The new takeover bid rules extend the minimum deposit period for takeover bids to at least 105 days and have introduced a mandatory minimum tender condition of over 50% of the target's outstanding shares. The new rules do not modify Canada’s defensive tactics policy (NP 62-202).2 Under that policy, a defensive tactic will attract regulatory scrutiny if it will likely result in shareholders being deprived of the ability to respond to a bid or competing bid.

In their reasons in this case, the commissions acknowledged a distinction between a poison pill, which has the limited purpose of delaying or defeating a bid, and a private placement that may serve valid corporate objectives or may be a defensive tactic. Faced with a private placement concurrent with a hostile takeover bid, the commissions have to consider whether the private placement serves a bona fide corporate objective, for which directors will be afforded significant deference in exercising their business judgment, as well as the securities law principle of facilitating shareholder choice with respect to a change of control transaction.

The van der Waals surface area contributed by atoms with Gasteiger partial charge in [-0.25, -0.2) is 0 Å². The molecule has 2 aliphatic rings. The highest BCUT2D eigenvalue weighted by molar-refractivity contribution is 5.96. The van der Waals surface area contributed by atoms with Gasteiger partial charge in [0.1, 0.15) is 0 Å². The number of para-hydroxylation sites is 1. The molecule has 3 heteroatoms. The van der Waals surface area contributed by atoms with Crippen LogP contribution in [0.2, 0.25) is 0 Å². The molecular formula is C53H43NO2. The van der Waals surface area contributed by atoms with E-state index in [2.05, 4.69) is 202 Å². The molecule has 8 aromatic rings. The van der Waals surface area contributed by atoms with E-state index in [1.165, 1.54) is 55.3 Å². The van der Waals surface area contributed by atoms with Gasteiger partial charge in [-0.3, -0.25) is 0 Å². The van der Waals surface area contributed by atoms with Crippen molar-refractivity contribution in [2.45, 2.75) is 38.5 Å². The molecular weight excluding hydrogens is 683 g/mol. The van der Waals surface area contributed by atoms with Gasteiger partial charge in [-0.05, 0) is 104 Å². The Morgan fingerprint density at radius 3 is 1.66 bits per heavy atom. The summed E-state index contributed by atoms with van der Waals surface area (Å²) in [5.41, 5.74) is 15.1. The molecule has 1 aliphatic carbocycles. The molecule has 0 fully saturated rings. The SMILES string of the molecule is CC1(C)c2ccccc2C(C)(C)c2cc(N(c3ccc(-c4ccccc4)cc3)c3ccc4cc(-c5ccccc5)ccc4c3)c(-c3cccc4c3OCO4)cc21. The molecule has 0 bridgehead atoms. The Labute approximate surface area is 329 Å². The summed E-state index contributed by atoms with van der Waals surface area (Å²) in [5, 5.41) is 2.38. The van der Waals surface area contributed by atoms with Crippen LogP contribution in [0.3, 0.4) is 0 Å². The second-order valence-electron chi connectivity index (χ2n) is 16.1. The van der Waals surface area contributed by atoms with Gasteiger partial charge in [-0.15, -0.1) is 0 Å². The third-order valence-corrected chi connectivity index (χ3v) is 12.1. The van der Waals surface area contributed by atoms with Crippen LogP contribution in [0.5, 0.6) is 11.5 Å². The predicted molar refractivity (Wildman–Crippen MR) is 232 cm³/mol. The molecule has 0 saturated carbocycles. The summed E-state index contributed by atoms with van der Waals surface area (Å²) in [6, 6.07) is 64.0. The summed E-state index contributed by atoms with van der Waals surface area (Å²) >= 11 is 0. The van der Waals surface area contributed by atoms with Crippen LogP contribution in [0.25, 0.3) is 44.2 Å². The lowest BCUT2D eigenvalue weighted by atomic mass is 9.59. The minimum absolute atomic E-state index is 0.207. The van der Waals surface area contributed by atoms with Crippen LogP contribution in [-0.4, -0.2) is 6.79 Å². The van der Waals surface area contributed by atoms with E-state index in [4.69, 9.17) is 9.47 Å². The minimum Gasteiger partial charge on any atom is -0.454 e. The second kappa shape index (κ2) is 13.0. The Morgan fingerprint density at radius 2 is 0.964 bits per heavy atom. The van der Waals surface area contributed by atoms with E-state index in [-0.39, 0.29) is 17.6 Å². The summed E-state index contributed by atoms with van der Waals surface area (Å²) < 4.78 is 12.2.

1. Threshold question: is the private placement tactical? The commissions provide a non-exhaustive list of considerations to decide the threshold question of whether NP 62-202 has been engaged by the target board’s actions. These considerations include whether: (i) the target has a serious and immediate need for the financing; (ii) there is evidence of a bona fide, non-defensive business strategy adopted by the target; and (iii) the private placement has been planned or modified in response to, or in anticipation of, a bid.
    Where the impact of the private placement on the bid is material (as in this case, given the potential 43% dilution of Dolly Varden shareholders), the onus will be on the target board to prove that the private placement was not a defensive tactic.